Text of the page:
Xtreme Sports Review

Xtreme Sports is definitely going to be an unsung hit.

As wary as I am about any product, let alone any game, with any variation of the word "extreme" in its name, Xtreme Sports is actually a very good game. Sketchy associations or not, Infogrames has released a novel, quality product that somehow manages to ride the momentum created by our culture's current fetish for anything "extreme," while simultaneously making a clever critique of the extreme movement. Indeed, it's totally novel for a sports game to even feature any sort of cohesive narrative, let alone a clever, endearing one. But Xtreme Sports does just that, by weaving simple and amusing arcade elements into the skeleton of an RPG system.

As either Guppi or Fin - a romantic pair hungry for cash - you'll head to Xtreme Island, headquarters of the Xtreme Cola Company, in order to compete in its brand of X Games and earn yourself the title of Xtreme Champion, along with some cool cash.

The game begins with you on the island, which is covered with scattered groups of opponents that you must challenge at their own games. The events are skateboarding, inline skating, street luge, sky surfing, and traditional surfing on water. Challenges are issued in a manner similar to the Pokémon games: Potential contestants will be standing around, and to talk to them is to challenge them. Once in the actual challenges, it's up to you to better their records, be it in score, number of flags accumulated, time, or a combination of the three.

The goal is collect medals from the athletes you beat, which in turn open up locked portions of Xtreme Island, where you can challenge more people, ad infinitum. Your eventual goal is to collect 420 medals, 20 of which are hidden.

The actual games are rather simply executed. Most take place in a side-scrolling view, except for sky surfing and street luge, which sport an overhead view. The gameplay for most of them is basic enough, though the formulas work rather well for the purpose of the game. Sky surfing is perhaps most interesting - you're constantly in a state of free fall, snatching up arrow icons as you descend, which, provided you're capable of performing D-pad movements in their directions, let you perform rather sick tricks. Each contestant alters the physical layout of the tracks, so while the basic premise of each event remains constant throughout the course of the game, slight variations in course layout keep the action fresh, for the most part.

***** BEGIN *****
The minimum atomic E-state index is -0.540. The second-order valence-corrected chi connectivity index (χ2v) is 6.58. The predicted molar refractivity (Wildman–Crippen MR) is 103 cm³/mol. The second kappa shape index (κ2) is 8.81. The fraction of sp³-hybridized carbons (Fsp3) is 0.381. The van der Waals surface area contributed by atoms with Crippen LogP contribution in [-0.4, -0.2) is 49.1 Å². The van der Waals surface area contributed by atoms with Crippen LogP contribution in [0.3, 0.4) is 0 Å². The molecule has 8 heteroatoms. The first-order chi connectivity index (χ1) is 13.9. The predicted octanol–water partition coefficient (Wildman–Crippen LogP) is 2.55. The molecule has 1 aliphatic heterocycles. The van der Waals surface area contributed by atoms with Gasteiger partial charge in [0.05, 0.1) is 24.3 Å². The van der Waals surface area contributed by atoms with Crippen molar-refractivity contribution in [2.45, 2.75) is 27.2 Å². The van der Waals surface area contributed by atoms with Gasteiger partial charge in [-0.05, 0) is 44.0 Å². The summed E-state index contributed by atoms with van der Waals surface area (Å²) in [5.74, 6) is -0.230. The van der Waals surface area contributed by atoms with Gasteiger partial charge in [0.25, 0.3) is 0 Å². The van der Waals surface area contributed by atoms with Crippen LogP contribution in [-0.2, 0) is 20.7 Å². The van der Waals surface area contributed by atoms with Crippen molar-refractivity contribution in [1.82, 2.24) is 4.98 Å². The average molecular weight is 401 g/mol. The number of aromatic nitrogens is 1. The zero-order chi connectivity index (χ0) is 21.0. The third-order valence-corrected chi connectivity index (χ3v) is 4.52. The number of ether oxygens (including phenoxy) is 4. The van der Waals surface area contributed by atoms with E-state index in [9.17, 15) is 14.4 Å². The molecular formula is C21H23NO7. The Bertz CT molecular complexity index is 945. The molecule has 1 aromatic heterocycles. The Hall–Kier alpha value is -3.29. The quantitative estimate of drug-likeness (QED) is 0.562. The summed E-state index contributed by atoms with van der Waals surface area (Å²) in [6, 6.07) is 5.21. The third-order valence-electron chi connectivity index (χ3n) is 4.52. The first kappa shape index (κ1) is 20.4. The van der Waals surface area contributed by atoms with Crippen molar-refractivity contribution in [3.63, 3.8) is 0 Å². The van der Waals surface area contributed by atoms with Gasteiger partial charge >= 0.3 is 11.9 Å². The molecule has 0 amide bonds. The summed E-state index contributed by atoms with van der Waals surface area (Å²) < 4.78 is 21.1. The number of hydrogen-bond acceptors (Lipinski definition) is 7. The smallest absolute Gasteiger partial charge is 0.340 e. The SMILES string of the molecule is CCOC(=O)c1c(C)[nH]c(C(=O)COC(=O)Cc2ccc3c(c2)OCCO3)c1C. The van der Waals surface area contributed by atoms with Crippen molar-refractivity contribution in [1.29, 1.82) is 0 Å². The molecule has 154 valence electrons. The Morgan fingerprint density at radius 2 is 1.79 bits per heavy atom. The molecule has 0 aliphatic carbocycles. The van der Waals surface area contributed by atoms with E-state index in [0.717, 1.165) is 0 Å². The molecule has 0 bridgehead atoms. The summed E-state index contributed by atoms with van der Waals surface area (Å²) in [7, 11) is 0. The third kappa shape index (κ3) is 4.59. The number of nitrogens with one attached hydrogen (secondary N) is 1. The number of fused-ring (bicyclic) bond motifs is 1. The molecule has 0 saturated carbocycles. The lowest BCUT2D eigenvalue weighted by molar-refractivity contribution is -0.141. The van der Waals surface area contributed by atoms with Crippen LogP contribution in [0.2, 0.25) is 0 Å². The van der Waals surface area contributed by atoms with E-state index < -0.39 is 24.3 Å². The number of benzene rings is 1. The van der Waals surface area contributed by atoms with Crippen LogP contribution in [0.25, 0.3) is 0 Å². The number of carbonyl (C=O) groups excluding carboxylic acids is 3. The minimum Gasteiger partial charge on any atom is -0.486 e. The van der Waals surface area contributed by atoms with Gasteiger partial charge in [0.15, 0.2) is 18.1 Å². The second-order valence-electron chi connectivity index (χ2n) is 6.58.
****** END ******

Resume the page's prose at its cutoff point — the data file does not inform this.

The events are quite a pleasure to play, considering the intensity of the style that Xtreme Games oozes. The character designs are truly loopy, seeming like very Westernized anime. Many characters feature unique designs, each of which is as thoughtfully rendered as the last. It's clear that WayForward took its work very seriously.

Xtreme Sports is definitely going to be an unsung hit. Rare is a portable sports title this rich. Its premise is unique and its execution is artful. There is definitely some fun to be had with this.

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The Bad

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Xtreme Sports

First Released Jun 28, 2000
  • Game Boy Color
  • Nintendo Switch

If you're in the mood for a game where each event is reasonably well designed and integrated into a greater, meatier whole, then Infogrames' Xtreme Sports should prove satisfying.


Average Rating

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Content is generally suitable for all ages. May contain minimal cartoon, fantasy or mild violence and/or infrequent use of mild language.
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